This series is all about showcasing Libsyn podcasters. Its sole purpose is to introduce these awesome podcasts to the world as well as share their podcasting insight to empower the community!
Q & A with chente from Masacote
When did you start podcasting?
I’ve been podcasting since 2011 but it has not been until recently that i’ve become a podcast enthusiast. Both as a listener and as a producer.
Why did you start podcasting?
The short answer for that would be to be funny to a wider audience.
In the beginning, I participated on a weekly podcast which dealt with current events and news. Things that were trending on social media, in the newspaper, TV and stuff like that. It was five of us and since I’m a comedian, I was there mostly to make jokes and such.
The thing is that I was never on top of the conversation. I’ve never been a topical comedian and more often than not I felt like if i where part of the audience listening in on a conversation that was far too sophisticated for me to have valid input.
These guys knew the ins and out of politics and the agenda’s of certain media outlets. Meanwhile, I wanted to talk about movies, share what had happened to me on the mall or tell a story about a recent nightmarish stand up gig I’ve had.
In other words, I felt that my presence there was not the best thing for their audience or for my goals so that ended about 30 episodes in.
The podcast went on for about an additional year. Just in case you’re wondering, I’m still great friends with those guys.
So after that I totally dismissed podcasting feeling that it wasn’t a medium that could benefit me. Until about two years later.
As an actor and comedian, I worked in a play here in Puerto Rico that went up 22 times (a very good number by Puerto Rico’s standards). So i’m in this incredibly funny and successful play and working with one of the Islands most beloved and well known comedians: Shorty Castro.
During our 3 month working schedule, we became pretty good friends. He’s 86 years old and i’m 30 so it made for some awesome conversations and story telling (mostly from him to me and to the rest of the cast for that matter).
One day, before heading out to the theater to work with Shorty, I decided to punch his name up on google to see what i’d turn up. The outcome was sad. There was close to nothing aside from a Wikipedia page on the “Giant of Comedy” as he is known on the island. When I realized this, I decided to google other well known comedians with similar results.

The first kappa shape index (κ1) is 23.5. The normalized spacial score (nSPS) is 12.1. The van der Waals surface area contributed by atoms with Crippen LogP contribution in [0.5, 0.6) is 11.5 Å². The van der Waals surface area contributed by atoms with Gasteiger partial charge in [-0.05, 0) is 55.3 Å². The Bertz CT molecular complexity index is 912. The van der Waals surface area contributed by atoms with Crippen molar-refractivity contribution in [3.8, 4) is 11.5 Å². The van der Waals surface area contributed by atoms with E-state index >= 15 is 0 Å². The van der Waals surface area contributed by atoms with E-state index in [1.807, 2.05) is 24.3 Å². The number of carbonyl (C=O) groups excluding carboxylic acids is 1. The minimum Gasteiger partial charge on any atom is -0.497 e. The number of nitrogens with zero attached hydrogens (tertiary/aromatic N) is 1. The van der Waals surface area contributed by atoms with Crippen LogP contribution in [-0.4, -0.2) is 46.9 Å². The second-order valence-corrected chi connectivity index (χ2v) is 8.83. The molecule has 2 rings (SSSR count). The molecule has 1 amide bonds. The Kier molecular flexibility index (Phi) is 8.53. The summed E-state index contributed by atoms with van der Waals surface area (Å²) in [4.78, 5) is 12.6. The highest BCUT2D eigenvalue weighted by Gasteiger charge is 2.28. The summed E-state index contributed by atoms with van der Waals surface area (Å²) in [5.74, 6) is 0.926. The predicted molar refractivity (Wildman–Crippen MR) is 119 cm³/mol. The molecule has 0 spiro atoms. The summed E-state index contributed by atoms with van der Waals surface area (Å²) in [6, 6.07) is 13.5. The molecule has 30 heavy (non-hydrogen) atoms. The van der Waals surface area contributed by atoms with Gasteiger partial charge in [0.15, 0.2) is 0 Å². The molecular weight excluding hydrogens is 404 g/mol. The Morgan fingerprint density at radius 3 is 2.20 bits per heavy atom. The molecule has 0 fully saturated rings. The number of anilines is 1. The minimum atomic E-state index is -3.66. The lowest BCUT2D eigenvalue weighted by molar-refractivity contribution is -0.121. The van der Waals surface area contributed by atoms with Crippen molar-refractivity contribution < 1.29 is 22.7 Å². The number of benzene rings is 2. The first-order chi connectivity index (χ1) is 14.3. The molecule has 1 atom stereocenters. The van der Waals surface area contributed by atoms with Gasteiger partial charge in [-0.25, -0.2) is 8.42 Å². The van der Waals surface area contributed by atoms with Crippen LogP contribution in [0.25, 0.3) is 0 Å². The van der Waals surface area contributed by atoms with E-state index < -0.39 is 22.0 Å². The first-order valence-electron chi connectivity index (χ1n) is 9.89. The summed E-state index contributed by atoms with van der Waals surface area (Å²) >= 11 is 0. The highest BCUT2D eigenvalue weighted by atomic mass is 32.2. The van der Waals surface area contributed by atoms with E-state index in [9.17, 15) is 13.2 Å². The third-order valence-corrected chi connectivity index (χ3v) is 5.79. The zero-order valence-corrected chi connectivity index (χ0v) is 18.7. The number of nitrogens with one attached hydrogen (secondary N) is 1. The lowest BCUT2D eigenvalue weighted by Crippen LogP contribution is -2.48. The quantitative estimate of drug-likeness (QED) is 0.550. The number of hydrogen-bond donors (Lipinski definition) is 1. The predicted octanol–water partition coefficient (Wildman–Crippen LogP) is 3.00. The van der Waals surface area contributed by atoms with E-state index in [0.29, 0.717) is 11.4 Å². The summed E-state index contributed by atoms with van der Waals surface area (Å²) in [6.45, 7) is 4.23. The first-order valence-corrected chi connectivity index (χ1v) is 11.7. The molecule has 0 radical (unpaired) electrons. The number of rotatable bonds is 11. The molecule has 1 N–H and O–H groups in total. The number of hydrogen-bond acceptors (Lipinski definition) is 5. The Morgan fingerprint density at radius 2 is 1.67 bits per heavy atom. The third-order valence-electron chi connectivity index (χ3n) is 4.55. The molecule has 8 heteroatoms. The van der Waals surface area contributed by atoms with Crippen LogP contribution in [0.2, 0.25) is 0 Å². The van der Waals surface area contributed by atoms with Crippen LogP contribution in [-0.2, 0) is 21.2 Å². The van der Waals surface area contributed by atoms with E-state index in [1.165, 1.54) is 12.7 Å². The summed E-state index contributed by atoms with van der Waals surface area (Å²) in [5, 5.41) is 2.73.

From this point on, I decided that, at least for my own enlightenment; I’d try to talk to as many comedians and humorists as I could. I’d record these conversations, and in turn I would create some sort of database for at least some of the greats. The result of that idea has been “Masacote”. In case you’re wondering, yes the Shorty episode happened and it was a very memorable one.
What’s your show about?
It’s a show mostly about comedy. Oh, and it’s in spanish. I interview local comedians or internet humorists but have also interviewed musicians and actors. I basically try to record great conversations.
What’s your podcasting set-up? Hardware, software, CMS, etc.
I have a super basic set up: a blue yeti microphone to a computer with Audacity.
How have you promoted your podcast?
I take great care developing the copy that’s going to accompany my link (to the podcast). Just writing “check this episode out” won’t cut it in my experience. Maybe I’ll write something cool about my guest. Or maybe a nice quote that’s actually in the episode. Just don’t sound generic and put some thought into it.
Also, having a picture with my guest always helps. I’m a horrible photographer and we’re usually alone so they’re mostly bad selfies but they’re definitely more “shareable” than just the art of my podcast.
Seeing the same art over and over might make them (my friends or twitter followers) believe it’s the same episode they heard.
Speaking about guests, I’ve found that guests have a lot to do with promotion. If my guest has a twitter or a Facebook, he or she usually shares the episode too. I never ask them to do so, but most of the time they do.
What do you know now that you wish you knew when you started?
Always have headphones on while recording.
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